As these pages are the original typed copies of the set from March, they unfortunately add no new information to our ongoing narrative.  They do, however, reinforce that Jean La Forêt wanted to make sure he had plenty of copies of documents.  Maybe he was worried that one of Emma's siblings would try to destroy papers and derail his investigation.

Monday, May 15, 2017

Northwest Genealogy Conference: Another Busy Time Coming Up

I already feel tired.  In addition to having five presentations accepted for this July's IAJGS International Conference on Jewish Genealogy, I have now learned that four of my submissions were accepted for the Northwest Genealogy Conference, which will be held in August in lovely Arlington, Washington.  I am thrilled to be going to NWGC again.

The conference runs over four days:  Wednesday–Saturday, August 16–19.  The first day is free classes in two tracks, beginning genealogy and society management.  Then each day has a featured speaker:  Diahan Southard on August 17; Daniel Earl on August 18; and Kenyatta Berry on August 18 and as the banquet speaker on August 17.

This conference is only half as long as IAJGS, so I don't have the luxury of only one talk per day.  Instead, I have two each on Friday and Saturday:

Friday, August 18, 2017
U.S. Immigration and Naturalization, Parts 1 and 2

Saturday, August 19, 2017
Online Resources for Jewish Genealogy
Using Online Historical Jewish Newspapers for Genealogical Research

It'll be nice to have two sessions for my immigration and naturalization class.  I cover so much material in that, and it's impossible to cram it all into one normal session time.  But I'm very disappointed that my talks on Saturday are at the same times as two by Janice Lovelace, and I won't be able to hear either one.  At least I can go to her Thursday presentation.

Sunday, May 14, 2017

My Mother and Cars

Maybe a car my mother drove?
Don't confuse the title of this post with "My Mother the Car", which was an entertaining television series starring Jerry Van Dyke (notwithstanding what later critics had to say about it).  For Mother's Day, I wanted to share the saga of my mother's love-hate relationship with cars.  Maybe it was because she grew up in major urban centers where it was not common for everyone to have a car, but my mother and cars didn't always seem to get along.

The reason my parents met is because she was in a car that broke down.  I don't know if it was my mother's car or her best friend's.  The story is that they were going to a party and the car broke down.  My mother was fretting that they'd miss the party, but her friend said, "Don't worry, I'll call my uncle.  He can fix it."  It turns out my mother's best friend was my father's niece (so she's my first cousin).  I never heard if he fixed the car, but my parents married soon after.

When I was very young, my family lived in Southern California, where cars were a necessity.  While it was possible to get around without one, it took forever to do so.  I can't imagine my mother trying to go by bus with three small children; she didn't have the patience.  She had a horrible sense of direction, however, and got lost all the time.  The amazing thing is that my brother, who was not quite 8 years old when we left California, was often the one who gave her directions to get home again.  (And just to prove that it wasn't something about driving in Los Angeles that caused her to lose her sense of direction, she even managed to get lost in Niceville, Florida, which is about as small as it sounds.)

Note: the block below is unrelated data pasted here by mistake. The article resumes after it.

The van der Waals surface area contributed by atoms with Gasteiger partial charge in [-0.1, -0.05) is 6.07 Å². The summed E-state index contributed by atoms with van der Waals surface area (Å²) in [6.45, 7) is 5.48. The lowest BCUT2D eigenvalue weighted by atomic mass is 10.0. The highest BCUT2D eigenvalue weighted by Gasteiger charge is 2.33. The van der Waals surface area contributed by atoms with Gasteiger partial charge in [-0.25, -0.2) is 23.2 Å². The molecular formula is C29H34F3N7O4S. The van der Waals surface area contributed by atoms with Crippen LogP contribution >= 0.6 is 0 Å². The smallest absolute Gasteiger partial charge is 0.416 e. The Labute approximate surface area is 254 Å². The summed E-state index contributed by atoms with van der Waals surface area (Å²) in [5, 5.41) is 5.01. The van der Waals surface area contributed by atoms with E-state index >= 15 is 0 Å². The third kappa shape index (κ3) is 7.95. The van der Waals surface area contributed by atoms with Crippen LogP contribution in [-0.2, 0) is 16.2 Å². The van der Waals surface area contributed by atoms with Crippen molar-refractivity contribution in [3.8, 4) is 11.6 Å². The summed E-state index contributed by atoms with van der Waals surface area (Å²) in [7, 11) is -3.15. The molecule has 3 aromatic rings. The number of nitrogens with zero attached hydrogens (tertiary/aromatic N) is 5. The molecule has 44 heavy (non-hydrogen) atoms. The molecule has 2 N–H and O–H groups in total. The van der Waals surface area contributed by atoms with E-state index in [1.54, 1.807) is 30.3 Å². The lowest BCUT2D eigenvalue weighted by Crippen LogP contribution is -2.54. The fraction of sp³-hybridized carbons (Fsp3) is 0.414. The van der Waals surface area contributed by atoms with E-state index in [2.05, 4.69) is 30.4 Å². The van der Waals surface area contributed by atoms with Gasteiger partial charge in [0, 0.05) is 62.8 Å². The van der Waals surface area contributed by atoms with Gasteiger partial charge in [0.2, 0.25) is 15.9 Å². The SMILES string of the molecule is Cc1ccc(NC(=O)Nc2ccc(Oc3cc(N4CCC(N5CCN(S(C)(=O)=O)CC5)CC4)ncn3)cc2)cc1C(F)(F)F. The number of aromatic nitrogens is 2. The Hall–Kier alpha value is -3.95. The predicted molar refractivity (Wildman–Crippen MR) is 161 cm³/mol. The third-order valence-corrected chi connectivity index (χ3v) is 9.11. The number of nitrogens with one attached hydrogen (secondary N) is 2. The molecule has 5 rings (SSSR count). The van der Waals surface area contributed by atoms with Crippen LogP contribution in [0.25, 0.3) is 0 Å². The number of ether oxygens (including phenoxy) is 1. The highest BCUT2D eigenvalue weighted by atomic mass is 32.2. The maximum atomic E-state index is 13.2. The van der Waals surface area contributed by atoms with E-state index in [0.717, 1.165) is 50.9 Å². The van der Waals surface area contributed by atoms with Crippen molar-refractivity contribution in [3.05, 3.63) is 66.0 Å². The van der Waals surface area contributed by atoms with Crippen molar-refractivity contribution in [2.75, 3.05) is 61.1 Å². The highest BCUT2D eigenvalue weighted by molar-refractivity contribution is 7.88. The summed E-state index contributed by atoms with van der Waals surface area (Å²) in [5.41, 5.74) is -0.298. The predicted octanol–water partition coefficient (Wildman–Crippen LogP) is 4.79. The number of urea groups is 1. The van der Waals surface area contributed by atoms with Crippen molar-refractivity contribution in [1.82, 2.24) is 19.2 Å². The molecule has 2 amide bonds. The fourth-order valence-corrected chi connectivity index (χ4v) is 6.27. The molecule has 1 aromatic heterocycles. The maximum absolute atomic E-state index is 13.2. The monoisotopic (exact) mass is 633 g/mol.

Another memorable car breakdown my mother experienced was on the Grapevine, the twisty, turny highway that goes through the Tehachapi Mountains and is the connection between the San Joaquin Valley and the Los Angeles area.  Apparently she and a friend (not my cousin) were driving from Los Angeles to Modesto to a party (yup, another one).  The car broke down on the Grapevine.  Rather than miss their party, my mother and her friend left the car where it was, headed to Modesto some other way, and left it to my father to retrieve the car.

Through all of this my mother had been driving automatics.  When my family moved to Australia, however, my father told her that she was going to have to learn to drive a stick, because there just weren't that many automatics in Australia, and they were extremely expensive.  So it was drive a stick, rely on public transportation, or stay at home.  That was enough to motivate my mother, but she was never great with a stick.  She definitely believed in the phrase, "If you can't find 'em, grind 'em."  (Unfortunately, I think she taught my brother to drive, and for several years he ground gears with the best of them.)

To some degree my mother recognized her limitations, and sometimes she chose not to push it.  When we were living in Florida, she had taken my siblings and me to a theme park (sorry, don't remember which one), and on the way home we experienced one of those lovely heavy Florida thunderstorms, where it's almost white-out conditions.  Rather than try to drive through the storm, my mom pulled over to the side of the highway, and we waited it out.

Perhaps the most eye-catching thing my mother did with a car was the time she hit a deer.  I don't know how common it is, but she rolled the car.  Luckily, she was fine.  My stepfather told me he drove past the rolled car on the other side of the highway and didn't realize my mother was in it.

At least she wasn't hit by lightning in a car.  That happened to her twice while she was on the phone.

Saturday, May 13, 2017

Saturday Night Genealogy Fun: A Tribute to Your Mother